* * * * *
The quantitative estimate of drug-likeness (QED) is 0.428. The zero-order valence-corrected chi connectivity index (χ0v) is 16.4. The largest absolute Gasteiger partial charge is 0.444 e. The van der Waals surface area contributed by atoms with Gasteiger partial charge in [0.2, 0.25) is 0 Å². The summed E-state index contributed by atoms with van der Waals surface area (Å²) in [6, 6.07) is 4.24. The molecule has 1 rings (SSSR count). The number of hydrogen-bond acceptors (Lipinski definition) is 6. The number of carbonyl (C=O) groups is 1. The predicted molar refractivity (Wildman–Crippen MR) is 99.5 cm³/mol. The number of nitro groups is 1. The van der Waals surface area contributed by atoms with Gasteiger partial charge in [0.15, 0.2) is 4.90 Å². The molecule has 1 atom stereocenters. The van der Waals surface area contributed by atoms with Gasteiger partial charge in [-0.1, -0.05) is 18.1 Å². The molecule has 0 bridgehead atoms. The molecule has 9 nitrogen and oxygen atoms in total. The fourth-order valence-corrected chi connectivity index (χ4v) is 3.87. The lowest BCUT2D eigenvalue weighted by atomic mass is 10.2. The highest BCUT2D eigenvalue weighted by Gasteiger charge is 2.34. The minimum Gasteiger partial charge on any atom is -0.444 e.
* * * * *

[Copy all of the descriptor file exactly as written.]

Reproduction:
The quantitative estimate of drug-likeness (QED) is 0.428. The zero-order valence-corrected chi connectivity index (χ0v) is 16.4. The largest absolute Gasteiger partial charge is 0.444 e. The van der Waals surface area contributed by atoms with Gasteiger partial charge in [0.2, 0.25) is 0 Å². The summed E-state index contributed by atoms with van der Waals surface area (Å²) in [6, 6.07) is 4.24. The molecule has 1 rings (SSSR count). The number of hydrogen-bond acceptors (Lipinski definition) is 6. The number of carbonyl (C=O) groups is 1. The predicted molar refractivity (Wildman–Crippen MR) is 99.5 cm³/mol. The number of nitro groups is 1. The van der Waals surface area contributed by atoms with Gasteiger partial charge in [0.15, 0.2) is 4.90 Å². The molecule has 1 atom stereocenters. The van der Waals surface area contributed by atoms with Gasteiger partial charge in [-0.1, -0.05) is 18.1 Å². The molecule has 0 bridgehead atoms. The molecule has 9 nitrogen and oxygen atoms in total. The fourth-order valence-corrected chi connectivity index (χ4v) is 3.87. The lowest BCUT2D eigenvalue weighted by atomic mass is 10.2. The highest BCUT2D eigenvalue weighted by Gasteiger charge is 2.34. The minimum Gasteiger partial charge on any atom is -0.444 e.